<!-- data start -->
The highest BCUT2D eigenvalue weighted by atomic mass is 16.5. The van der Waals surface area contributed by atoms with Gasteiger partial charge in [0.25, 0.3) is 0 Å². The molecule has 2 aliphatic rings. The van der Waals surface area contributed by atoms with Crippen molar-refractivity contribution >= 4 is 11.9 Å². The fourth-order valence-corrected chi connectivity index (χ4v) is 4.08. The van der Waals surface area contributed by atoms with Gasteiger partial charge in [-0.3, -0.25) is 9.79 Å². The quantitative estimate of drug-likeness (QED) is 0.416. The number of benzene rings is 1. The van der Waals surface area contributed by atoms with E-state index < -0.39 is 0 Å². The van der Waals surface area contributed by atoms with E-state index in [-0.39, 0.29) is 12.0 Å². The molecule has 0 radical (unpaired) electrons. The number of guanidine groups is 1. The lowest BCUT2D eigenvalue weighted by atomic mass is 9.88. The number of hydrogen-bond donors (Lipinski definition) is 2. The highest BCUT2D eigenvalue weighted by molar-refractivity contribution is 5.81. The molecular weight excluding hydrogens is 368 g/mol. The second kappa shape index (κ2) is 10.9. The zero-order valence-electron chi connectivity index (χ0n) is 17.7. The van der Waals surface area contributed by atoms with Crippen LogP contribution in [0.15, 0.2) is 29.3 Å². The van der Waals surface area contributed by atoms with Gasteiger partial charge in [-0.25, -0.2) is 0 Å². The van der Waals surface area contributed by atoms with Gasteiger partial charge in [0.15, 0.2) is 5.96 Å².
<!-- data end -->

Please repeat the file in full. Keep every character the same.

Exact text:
The highest BCUT2D eigenvalue weighted by atomic mass is 16.5. The van der Waals surface area contributed by atoms with Gasteiger partial charge in [0.25, 0.3) is 0 Å². The molecule has 2 aliphatic rings. The van der Waals surface area contributed by atoms with Crippen molar-refractivity contribution >= 4 is 11.9 Å². The fourth-order valence-corrected chi connectivity index (χ4v) is 4.08. The van der Waals surface area contributed by atoms with Gasteiger partial charge in [-0.3, -0.25) is 9.79 Å². The quantitative estimate of drug-likeness (QED) is 0.416. The number of benzene rings is 1. The van der Waals surface area contributed by atoms with E-state index < -0.39 is 0 Å². The van der Waals surface area contributed by atoms with E-state index in [-0.39, 0.29) is 12.0 Å². The molecule has 0 radical (unpaired) electrons. The number of guanidine groups is 1. The lowest BCUT2D eigenvalue weighted by atomic mass is 9.88. The number of hydrogen-bond donors (Lipinski definition) is 2. The highest BCUT2D eigenvalue weighted by molar-refractivity contribution is 5.81. The molecular weight excluding hydrogens is 368 g/mol. The second kappa shape index (κ2) is 10.9. The zero-order valence-electron chi connectivity index (χ0n) is 17.7. The van der Waals surface area contributed by atoms with Crippen LogP contribution in [0.15, 0.2) is 29.3 Å². The van der Waals surface area contributed by atoms with Gasteiger partial charge in [-0.25, -0.2) is 0 Å². The van der Waals surface area contributed by atoms with Gasteiger partial charge in [0.15, 0.2) is 5.96 Å².